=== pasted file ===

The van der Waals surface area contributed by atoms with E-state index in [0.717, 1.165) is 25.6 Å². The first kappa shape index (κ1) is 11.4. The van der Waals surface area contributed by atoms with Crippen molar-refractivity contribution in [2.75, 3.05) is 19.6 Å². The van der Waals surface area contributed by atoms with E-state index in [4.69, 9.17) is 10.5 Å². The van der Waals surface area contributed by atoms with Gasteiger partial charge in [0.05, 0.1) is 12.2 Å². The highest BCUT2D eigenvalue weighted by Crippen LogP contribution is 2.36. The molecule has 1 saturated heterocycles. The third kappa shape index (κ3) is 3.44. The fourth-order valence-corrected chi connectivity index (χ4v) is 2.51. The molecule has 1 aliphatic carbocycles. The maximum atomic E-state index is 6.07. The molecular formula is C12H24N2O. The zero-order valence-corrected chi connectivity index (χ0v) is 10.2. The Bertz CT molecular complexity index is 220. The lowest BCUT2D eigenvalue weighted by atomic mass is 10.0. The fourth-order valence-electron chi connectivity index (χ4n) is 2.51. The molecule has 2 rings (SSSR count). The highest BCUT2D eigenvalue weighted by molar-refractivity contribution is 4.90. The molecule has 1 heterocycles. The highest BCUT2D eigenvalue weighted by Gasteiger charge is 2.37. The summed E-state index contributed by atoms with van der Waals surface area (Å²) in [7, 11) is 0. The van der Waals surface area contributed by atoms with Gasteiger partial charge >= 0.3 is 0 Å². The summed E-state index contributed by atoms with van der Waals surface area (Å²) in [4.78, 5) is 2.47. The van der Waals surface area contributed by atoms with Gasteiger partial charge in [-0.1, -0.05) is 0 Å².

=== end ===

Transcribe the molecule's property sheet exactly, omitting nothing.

The van der Waals surface area contributed by atoms with E-state index in [0.717, 1.165) is 25.6 Å². The first kappa shape index (κ1) is 11.4. The van der Waals surface area contributed by atoms with Crippen molar-refractivity contribution in [2.75, 3.05) is 19.6 Å². The van der Waals surface area contributed by atoms with E-state index in [4.69, 9.17) is 10.5 Å². The van der Waals surface area contributed by atoms with Gasteiger partial charge in [0.05, 0.1) is 12.2 Å². The highest BCUT2D eigenvalue weighted by Crippen LogP contribution is 2.36. The molecule has 1 saturated heterocycles. The third kappa shape index (κ3) is 3.44. The fourth-order valence-corrected chi connectivity index (χ4v) is 2.51. The molecule has 1 aliphatic carbocycles. The maximum atomic E-state index is 6.07. The molecular formula is C12H24N2O. The zero-order valence-corrected chi connectivity index (χ0v) is 10.2. The Bertz CT molecular complexity index is 220. The lowest BCUT2D eigenvalue weighted by atomic mass is 10.0. The fourth-order valence-electron chi connectivity index (χ4n) is 2.51. The molecule has 2 rings (SSSR count). The highest BCUT2D eigenvalue weighted by molar-refractivity contribution is 4.90. The molecule has 1 heterocycles. The highest BCUT2D eigenvalue weighted by Gasteiger charge is 2.37. The summed E-state index contributed by atoms with van der Waals surface area (Å²) in [7, 11) is 0. The van der Waals surface area contributed by atoms with Gasteiger partial charge >= 0.3 is 0 Å². The summed E-state index contributed by atoms with van der Waals surface area (Å²) in [4.78, 5) is 2.47. The van der Waals surface area contributed by atoms with Gasteiger partial charge in [-0.1, -0.05) is 0 Å².